“Nothing is perfect.”
Those words cut me. They always have. I don’t care if they’re true because everything in me wants them to be untrue. Everything in me longs for perfection though perfect is as cold and distant as the morning star.
Yet here is the lesson I keep learning over and over again: when perfection falls to earth it veils its light in imperfection.
This house is my perfect dream come true, but Lord-have-mercy it is a mess.
Half the windows can’t be opened, whole chunks of molding are missing near the roofline, there is an ominous bulge in the plaster wall along the stairs, and please do watch your step on the porch. You never know when your foot might crash right through.
I wrote these words in Roots and Sky, though I did not know how true they would become:
“… I picture this house, this hilltop, cracked open. Torn right open. And everyone invited to come in. In this picture, it seems that something precious has been emptied out and is being passed around. It is a frightening, exhilarating vision.”
The thing about a broken, imperfect house is that we cannot live in it alone.
When I met Dr. B (“doctor of old houses”), he told me he had prayed God would bring him another old house to work on.
When I called J about our windows and gave him my name, we both held our phones in a state of shock. Apparently, he had purchased Roots and Sky for his wife only the day before.
Jonathan and I always hoped that this place would be a blessing for many beyond our own immediate family. We glimpsed how that could be true our very first Easter when one hundred neighbors joined us to hunt eggs on the lawn. We sent those invitations to a neighborhood of strangers because we were lonely.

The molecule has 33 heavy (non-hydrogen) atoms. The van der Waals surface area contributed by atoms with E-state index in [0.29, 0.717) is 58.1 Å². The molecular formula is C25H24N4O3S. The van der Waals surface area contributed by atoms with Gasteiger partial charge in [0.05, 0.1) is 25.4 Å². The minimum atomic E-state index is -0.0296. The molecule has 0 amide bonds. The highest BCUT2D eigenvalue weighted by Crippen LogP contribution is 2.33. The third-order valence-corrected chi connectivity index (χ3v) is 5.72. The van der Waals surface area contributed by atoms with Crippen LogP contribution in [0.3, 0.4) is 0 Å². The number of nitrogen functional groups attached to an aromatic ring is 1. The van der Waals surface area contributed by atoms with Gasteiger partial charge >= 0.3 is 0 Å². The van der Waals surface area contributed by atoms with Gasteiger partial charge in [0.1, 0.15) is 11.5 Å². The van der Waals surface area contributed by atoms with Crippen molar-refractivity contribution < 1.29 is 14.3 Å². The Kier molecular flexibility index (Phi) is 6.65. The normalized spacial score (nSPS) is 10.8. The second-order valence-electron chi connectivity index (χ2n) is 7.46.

I called these local craftsmen because our house is broken.
Perfectly, beautifully broken.
Praise be to God for broken houses, broken hearts, broken bodies, and all the other precious broken things.
Praise be to God for hands that heal and hands that make things beautiful and whole.
Praise be to God for roses.
Praise be to God for thorns.
Today, I am not giving you a peek at the bookshelves lining the walls of this old farmhouse.
Instead, I am giving you a peek at what you’ll find spilling out of baskets and boxes. What you’ll find stacked beside my bed and by my armchair near the fireplace. I’m showing you my pile of dreams. My paper stack of wishes.
I am recommending plant and seed catalogs.
Why now? Why now as I put my vegetable garden to bed and watch for the first hard freeze?
Because gardens are born in winter. And this is the perfect time to sign up for at least a few (free) catalogs. They’ll be the guides to your dreams come December.
A garden should make you feel you’ve entered privileged space – a place not just set apart but reverberant – and it seems to me that, to achieve this, the gardener must put some kind of twist on the existing landscape, turn its prose into something nearer poetry. – Michael Pollan
The vegetable and flower seed catalog from Seed Savers Exchange is always a glossy, full-color treasure trove. This one is perfect for winter browsing, almost as good as a collection of short stories. You’ll read about the real “Grandpa Ott” behind “Grandpa Ott’s Morning Glories,” and the fascinating history of the “Moon and Stars” watermelon. Even better, by ordering heirloom seeds from the exchange you are also supporting the biodiversity of our planet.
The supermarket produce shelf offers a tiny slice – not even that, perhaps a pin drop – of the variety of creation. If a blight shows up this year favoring the (tasteless) grocery-story tomato, it will be the home-gardening seed savers and networks like Seed Savers Exchange who save tomatoes for future generations.
I don’t save many of my own seeds beyond a few dried flower heads. I’ve listed that activity under things I’ll do when I no longer have children underfoot. Until then, I do my part by ordering from Seed Savers.